New Blood Sugar Guidelines Give Older Type 2s More Latitude

| May 3, 2012

It may be better for older people with type 2 diabetes to have less stringent A1C goals than younger type 2s, according to new guidelines from the American Diabetes Association and the European Association for the Study of Diabetes.

The recommendations, published on April 19, mark a change from previously accepted thought that everyone with type 2 diabetes should pursue an A1C below 7%. (The ADA is now recommending an even lower A1C than before: 6% to 6.5%. An A1C below 5.6% is generally accepted as indicating a diabetes-free state.)

The new thinking is that an A1C of below 7% is a suitable goal for young, healthy, motivated people who have the energy to make the effort to attain it. The new recommendations call for type 2s aged 65 years and older to focus on achieving less stringent A1C targets, ranging from 7.5% to 8%. The reasoning behind the change is concern about older people's greater vulnerability to hypoglycemia, as well the effect that the numerous drugs they may be taking could have on their effort to achieve a low A1C.

The ADA and EASD guidelines also call for metformin as the first-line treatment for newly diagnosed cases of type 2. The only exception is people whose A1C after diagnosis is close enough to normal to try lifestyle changes alone to manage the disease. The guidelines call for the addition of a second drug if three months of metformin alone does not bring down their A1C sufficiently.   

According to both associations, the new guidelines take a more patient-centered approach, matching blood sugar goals to the patient in terms of age and medical history, rather than demanding a one-size-fits-all percentage.

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Categories: A1C, A1C Levels, A1c Test, Blood Glucose Levels, Blood Sugar, Diabetes, Diabetes, Hypoglycemia, Metformin, Monitoring, Type 2 Issues


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Comments

Posted by Anonymous on 3 May 2012

The term "lifestyle changes" sounds pretty meaningless to me.

The ADA and EASD need to work on a simpler, more direct message: If you have diabetes, dramatically reduce your consumption of foods with starches (bread, pasta, potatoes, rice, etc.) and added sugar. These kinds of carbs are toxic to a diabetic. I think the same advice applies to a pre-diabetic also.

In addition, diabetics should be encouraged to test how their bodies react to carbs by taking BG readings one hour after eating a variety of foods.

Posted by chanson3633 on 8 May 2012

This is sort of creepy. It seems like they are saying, "if you are young and energetic, take your treatment seriously; if not take it easy." There is good scientific evidence that A1c of over 7% is associated with diabetes complications. Why would you advise the patient not to try to lessen the risk of complications? If hypoglycemia is the issue, there are ways to dela with that. But I have a hard time believing that hypoglycemia is a serious risk for people who have A1c's over 6.5%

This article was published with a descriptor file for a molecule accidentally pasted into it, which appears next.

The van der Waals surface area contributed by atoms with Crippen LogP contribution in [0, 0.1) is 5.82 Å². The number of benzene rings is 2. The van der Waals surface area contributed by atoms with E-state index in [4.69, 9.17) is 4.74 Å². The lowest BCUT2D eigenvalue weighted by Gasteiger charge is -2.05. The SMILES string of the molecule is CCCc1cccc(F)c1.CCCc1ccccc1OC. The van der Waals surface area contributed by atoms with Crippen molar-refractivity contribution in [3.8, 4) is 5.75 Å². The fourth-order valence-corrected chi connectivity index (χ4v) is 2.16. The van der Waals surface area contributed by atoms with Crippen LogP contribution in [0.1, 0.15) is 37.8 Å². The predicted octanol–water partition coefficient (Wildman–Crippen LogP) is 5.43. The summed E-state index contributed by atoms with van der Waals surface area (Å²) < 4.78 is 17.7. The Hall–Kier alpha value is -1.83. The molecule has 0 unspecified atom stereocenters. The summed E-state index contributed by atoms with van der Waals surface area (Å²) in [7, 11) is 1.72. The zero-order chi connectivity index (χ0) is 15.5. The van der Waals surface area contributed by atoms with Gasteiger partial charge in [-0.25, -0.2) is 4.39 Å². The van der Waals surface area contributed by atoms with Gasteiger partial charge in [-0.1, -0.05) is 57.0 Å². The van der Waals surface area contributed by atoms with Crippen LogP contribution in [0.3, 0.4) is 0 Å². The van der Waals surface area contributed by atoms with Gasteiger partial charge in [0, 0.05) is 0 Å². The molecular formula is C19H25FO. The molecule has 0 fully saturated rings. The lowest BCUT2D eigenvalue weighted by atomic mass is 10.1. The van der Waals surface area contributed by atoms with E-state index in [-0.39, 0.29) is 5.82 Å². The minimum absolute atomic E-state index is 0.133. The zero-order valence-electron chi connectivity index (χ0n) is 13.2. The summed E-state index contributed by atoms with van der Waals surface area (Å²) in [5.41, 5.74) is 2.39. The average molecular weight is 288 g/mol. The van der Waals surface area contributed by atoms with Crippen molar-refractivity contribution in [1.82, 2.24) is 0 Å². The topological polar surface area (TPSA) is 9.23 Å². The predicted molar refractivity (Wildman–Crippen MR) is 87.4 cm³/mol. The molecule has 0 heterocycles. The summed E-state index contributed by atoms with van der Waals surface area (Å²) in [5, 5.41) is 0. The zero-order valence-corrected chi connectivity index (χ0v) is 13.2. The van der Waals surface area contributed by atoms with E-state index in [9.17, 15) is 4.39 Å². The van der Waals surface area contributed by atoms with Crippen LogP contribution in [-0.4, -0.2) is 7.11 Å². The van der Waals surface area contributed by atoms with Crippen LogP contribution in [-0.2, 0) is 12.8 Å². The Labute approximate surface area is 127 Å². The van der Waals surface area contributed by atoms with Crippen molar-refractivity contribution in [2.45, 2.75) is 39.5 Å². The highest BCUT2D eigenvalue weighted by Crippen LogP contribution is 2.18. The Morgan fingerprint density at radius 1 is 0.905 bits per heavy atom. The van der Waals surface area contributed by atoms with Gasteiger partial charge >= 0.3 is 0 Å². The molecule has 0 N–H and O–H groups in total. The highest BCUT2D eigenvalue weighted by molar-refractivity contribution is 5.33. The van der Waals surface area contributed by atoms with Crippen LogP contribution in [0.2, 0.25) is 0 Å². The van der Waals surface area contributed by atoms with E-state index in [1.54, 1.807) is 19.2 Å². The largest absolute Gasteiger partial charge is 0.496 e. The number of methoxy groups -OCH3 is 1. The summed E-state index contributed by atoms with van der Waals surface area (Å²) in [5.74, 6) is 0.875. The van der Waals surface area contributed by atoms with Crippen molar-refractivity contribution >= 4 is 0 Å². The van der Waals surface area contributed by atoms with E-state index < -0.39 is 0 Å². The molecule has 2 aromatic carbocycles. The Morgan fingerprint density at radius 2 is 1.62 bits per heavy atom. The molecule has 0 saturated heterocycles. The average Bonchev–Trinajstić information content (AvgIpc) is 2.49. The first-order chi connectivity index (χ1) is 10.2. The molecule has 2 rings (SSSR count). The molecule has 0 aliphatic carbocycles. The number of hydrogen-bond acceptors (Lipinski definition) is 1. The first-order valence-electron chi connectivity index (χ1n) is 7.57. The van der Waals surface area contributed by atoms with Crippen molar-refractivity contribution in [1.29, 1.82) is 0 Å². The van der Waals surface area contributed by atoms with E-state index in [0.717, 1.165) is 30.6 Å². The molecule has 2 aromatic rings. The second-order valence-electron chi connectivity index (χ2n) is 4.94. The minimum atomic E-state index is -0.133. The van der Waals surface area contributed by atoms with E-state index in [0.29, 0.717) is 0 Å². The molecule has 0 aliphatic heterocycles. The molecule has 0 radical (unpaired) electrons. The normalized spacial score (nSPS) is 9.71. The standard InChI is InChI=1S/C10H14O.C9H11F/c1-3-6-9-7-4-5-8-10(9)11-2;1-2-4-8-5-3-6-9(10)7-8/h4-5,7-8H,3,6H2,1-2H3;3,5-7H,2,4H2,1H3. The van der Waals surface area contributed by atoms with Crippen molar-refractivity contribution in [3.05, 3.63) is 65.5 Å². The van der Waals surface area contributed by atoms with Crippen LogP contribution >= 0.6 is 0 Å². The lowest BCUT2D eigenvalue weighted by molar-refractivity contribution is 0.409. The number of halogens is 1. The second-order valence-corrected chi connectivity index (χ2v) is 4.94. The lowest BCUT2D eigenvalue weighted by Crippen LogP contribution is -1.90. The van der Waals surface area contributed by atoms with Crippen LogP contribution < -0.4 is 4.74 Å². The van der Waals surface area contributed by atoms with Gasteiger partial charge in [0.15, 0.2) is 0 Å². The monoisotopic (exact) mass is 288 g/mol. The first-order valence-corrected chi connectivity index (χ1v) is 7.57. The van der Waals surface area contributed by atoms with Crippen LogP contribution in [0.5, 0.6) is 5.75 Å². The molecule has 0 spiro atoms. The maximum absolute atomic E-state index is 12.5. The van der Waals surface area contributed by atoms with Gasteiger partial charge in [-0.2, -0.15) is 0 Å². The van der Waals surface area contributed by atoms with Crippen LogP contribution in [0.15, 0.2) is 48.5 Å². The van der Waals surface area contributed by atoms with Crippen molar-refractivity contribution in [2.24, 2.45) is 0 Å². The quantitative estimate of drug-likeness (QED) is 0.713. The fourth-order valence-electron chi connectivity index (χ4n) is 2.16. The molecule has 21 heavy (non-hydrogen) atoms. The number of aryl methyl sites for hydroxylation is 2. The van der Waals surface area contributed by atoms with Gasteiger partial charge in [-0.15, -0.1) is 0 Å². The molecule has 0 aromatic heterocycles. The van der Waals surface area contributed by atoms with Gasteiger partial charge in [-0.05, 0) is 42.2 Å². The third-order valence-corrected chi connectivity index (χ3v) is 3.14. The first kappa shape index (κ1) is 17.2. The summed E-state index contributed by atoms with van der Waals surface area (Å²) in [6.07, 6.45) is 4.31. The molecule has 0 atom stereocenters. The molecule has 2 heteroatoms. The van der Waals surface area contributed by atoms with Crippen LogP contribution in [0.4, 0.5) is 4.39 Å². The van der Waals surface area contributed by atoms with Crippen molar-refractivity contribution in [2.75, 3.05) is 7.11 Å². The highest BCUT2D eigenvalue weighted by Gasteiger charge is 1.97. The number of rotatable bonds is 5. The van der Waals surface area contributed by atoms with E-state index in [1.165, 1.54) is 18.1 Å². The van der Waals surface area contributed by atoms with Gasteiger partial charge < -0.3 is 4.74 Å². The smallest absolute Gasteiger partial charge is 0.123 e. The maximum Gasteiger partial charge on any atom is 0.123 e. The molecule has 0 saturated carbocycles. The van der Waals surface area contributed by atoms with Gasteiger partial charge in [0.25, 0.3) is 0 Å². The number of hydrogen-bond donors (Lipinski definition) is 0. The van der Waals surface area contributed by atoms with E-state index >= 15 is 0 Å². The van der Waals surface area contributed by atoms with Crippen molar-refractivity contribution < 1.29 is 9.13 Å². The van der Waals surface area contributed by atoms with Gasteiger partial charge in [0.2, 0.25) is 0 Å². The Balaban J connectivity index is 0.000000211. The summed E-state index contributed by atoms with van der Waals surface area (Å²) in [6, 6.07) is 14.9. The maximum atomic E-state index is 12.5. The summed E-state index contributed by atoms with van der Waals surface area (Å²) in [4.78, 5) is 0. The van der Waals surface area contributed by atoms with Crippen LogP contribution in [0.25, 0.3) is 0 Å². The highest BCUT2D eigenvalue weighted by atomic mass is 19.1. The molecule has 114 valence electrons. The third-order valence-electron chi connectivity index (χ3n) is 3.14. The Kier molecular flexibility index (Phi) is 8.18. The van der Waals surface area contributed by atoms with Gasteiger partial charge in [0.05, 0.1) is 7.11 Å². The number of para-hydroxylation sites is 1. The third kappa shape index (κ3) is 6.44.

Posted by kilty on 8 May 2012

This is just another attempt by the government to remove our access to successful medical care. If you stop proper care and meds for those over 65 the government has much to gain.
They will not have to make big pay outs to doctors, hospitals and teams for our care.
They will not have to pay for help in recovering from our problems due to Diabetes.
Just think of how they can balance the budget on the backs of the aging population.
My A1c is 6.1 think I will just continue with my current program and see if I can survive past 78.
Just think how many in the over 65 community have worked all their lives and paid into Medicare and Social Security for the pitiful benefits received;they will be dead and the government will not have to pay a dime. What a way to go!

Posted by Anonymous on 9 May 2012

I am in complete agreement with chanson3633. I am 70 and have had type 2 for 10 years. My levels are now creeping up but my doctor says that she will not change treatment until my hba1c is over 7.8% due to my age. What different does age make, the risk of complications is the same regardless and the consequences just as unpleasant. I am from Australia so cannot comment on the cost issue in the US although it is not an issue here. I will continue to argue with my Doctor on this issue. The risk of HYpo is rubbish. They are obviously not talking about active and able seniors.

Posted by Anonymous on 14 May 2012

I am 67 and have been diagnosed with type 2 for 6 years. Managed by losing 50 lbs and increasing my exercise to 30-75 minutes daily while limiting carbs to 175. After 1 1/2 years, added metformin to control BG; another year later went on long and short acting insulins in addition. A1Cs have gone from 6.1 to current 7.6, with hypoglycemic incidents of 47 or 54, sometimes in the middle of the night. On vacation at luxury resort, BG spikes three times what it is at home (and I brought my own food with me!)...I can't watch a movie or the news without a significant BG spike. Food is almost the least of the challenges in reducing BG. Anyway, it's interesting that age is somehow correlated with hypoglycemia, I will have to look into that...it is such a scary experience. Nothing about this disease is intuitive or easy!


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